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Olympics Actually Making Things Worse For London Store Owners

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London retailers have seen a decline in shopping activity since the opening day of the 2012 Olympic Games, according to recent data from Experian FootFall.
London retailers have seen a decline in shopping activity since the opening day of the 2012 Olympic Games, according to recent data from Experian FootFall.

London shops are being hurt by the Olympics.

West London retailers saw a more than 10 percent drop in their number of shoppers on the day of the Olympics' opening ceremony and the following day from the same time last year, according to research firm Experian FootFall (h/t Bloomberg). After a short boost in shopping activity on the third day of the Olympics, stores in both East and West London saw a year-on-year decline in the number of visitors over the past week, Experian reported.

All the hype about transportation congestion has discouraged visitors and locals from trekking to local businesses. "There has been a lot of nervousness about whether London's transport system could cope with the number of Olympic visitors, and concerns about overcrowding in the capital in general," Neil Saunders of research agency Conlumino told BBC. "This has deterred a lot of people from going shopping, and is a bit of a warning that the Olympics may not be the saviour for retailers."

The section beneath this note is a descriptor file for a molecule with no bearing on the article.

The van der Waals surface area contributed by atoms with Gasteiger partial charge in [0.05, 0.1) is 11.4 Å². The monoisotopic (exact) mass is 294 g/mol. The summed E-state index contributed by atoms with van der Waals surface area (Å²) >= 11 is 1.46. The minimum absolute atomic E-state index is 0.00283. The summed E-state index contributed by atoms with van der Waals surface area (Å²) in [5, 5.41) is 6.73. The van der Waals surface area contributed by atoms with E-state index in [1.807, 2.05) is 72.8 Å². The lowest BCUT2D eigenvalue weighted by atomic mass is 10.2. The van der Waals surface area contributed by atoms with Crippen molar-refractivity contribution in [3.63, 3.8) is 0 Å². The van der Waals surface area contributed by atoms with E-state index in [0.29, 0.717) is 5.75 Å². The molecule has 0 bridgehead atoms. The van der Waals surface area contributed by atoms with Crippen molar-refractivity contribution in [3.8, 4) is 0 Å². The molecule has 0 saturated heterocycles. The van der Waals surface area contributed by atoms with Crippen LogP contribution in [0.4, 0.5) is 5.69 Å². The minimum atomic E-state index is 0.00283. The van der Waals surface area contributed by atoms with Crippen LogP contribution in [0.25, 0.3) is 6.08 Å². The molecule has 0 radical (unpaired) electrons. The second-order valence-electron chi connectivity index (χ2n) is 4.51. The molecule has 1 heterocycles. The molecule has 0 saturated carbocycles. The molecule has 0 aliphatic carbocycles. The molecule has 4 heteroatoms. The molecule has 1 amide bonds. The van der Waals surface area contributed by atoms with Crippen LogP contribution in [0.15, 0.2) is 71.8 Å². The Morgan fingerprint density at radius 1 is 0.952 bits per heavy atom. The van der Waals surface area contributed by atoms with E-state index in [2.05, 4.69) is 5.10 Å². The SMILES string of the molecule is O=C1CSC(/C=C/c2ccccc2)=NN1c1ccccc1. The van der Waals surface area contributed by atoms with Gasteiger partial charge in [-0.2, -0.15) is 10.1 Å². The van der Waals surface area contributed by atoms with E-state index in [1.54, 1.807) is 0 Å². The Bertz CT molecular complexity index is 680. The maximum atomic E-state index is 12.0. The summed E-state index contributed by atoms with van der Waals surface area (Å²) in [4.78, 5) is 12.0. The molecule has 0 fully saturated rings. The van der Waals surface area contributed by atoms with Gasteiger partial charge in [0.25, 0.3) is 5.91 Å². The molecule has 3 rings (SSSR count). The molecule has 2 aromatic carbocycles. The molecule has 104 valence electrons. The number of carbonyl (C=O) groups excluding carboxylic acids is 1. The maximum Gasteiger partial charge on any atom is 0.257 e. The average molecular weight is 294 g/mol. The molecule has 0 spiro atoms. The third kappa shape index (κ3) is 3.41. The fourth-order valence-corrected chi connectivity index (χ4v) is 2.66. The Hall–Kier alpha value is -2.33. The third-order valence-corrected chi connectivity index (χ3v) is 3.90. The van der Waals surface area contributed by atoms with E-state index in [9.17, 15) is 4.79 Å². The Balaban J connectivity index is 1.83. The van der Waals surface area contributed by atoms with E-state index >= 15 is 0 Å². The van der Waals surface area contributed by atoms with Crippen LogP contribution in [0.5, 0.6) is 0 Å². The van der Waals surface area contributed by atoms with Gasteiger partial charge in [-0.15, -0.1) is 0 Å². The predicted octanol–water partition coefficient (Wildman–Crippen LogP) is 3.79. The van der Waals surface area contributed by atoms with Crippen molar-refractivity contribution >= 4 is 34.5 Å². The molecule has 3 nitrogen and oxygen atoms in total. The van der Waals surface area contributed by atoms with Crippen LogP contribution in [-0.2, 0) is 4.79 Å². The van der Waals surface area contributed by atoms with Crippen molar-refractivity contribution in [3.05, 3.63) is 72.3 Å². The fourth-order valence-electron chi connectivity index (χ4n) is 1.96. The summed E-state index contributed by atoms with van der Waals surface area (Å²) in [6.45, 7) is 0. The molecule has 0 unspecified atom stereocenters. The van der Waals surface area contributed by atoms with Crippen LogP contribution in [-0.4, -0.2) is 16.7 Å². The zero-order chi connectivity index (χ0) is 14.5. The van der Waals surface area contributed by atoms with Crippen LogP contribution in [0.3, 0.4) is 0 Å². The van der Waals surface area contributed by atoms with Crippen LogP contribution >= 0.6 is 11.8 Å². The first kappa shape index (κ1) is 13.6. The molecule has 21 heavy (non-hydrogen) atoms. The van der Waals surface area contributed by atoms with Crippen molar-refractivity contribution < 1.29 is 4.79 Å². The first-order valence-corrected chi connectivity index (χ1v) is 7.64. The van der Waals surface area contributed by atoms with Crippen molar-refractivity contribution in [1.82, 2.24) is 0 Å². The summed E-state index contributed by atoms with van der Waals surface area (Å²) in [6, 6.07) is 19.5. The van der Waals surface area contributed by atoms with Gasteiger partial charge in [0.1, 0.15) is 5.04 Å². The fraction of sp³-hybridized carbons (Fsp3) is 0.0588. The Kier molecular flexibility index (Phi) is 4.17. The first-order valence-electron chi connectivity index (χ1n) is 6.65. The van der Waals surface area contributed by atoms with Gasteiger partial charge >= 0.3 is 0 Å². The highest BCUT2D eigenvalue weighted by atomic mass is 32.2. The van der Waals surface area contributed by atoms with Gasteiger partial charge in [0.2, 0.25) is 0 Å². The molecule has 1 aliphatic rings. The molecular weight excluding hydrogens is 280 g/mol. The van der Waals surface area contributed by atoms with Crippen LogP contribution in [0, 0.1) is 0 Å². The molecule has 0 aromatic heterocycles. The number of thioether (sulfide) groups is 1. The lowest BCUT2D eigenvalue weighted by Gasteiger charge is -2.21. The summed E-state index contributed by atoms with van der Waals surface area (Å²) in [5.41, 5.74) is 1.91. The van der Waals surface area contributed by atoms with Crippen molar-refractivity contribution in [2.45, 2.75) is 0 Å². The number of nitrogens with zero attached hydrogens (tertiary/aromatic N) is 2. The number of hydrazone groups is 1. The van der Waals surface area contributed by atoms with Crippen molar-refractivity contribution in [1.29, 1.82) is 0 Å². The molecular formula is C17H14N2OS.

These initial signs of decreased shopping activity are certainly a disappointment for London retailers who might have expected a boost in sales from all the new visitors. Last month, British Prime Minister David Cameron expressed his grandiose hopes for the Games' effect on the country's economy. "I am confident that we can derive over £13bn benefit to the UK economy over the next four years as a result of hosting the Games," he said.

While major sporting events like the Olympics have long been advertised as a positive stimulus for the host's local economy, mounting evidence suggests that this isn't and won't be the case for the United Kingdom. In a Reuters poll conducted two weeks before the start of the event, 23 out of 27 economists said that the 2012 Olympic Games in London would not deliver any long-term benefits to the United Kingdom's economy, which is currently mired in recession.

A recent report issued by credit rating agency Moody's echoed the sentiments of the Reuters poll, indicating that the Olympics will only deliver short-term benefits to corporate sponsors, rather than provide any lasting economic windfall.

When the Olympics came to Athens in 2004, the positive effects on the local economy proved to be remarkably short term, according to a 2007 report called "A Lasting Legacy for London? Assessing the Legacy of the Olympic and Paralympic Games." The country lost 70,000 jobs in construction in the three months after the Olympics, and the decline in the construction industry's production negatively impacted business confidence in the rest of the Greek economy, the report found.

The expense of hosting the Olympics doesn't stop when the spectacle comes to a close. Athens got a bill of about $11.6 billion in November after the Games ended, and a further $103.8 million was calculated as necessary to keep up all the venues built for event, the Boston Globe reported in 2004.

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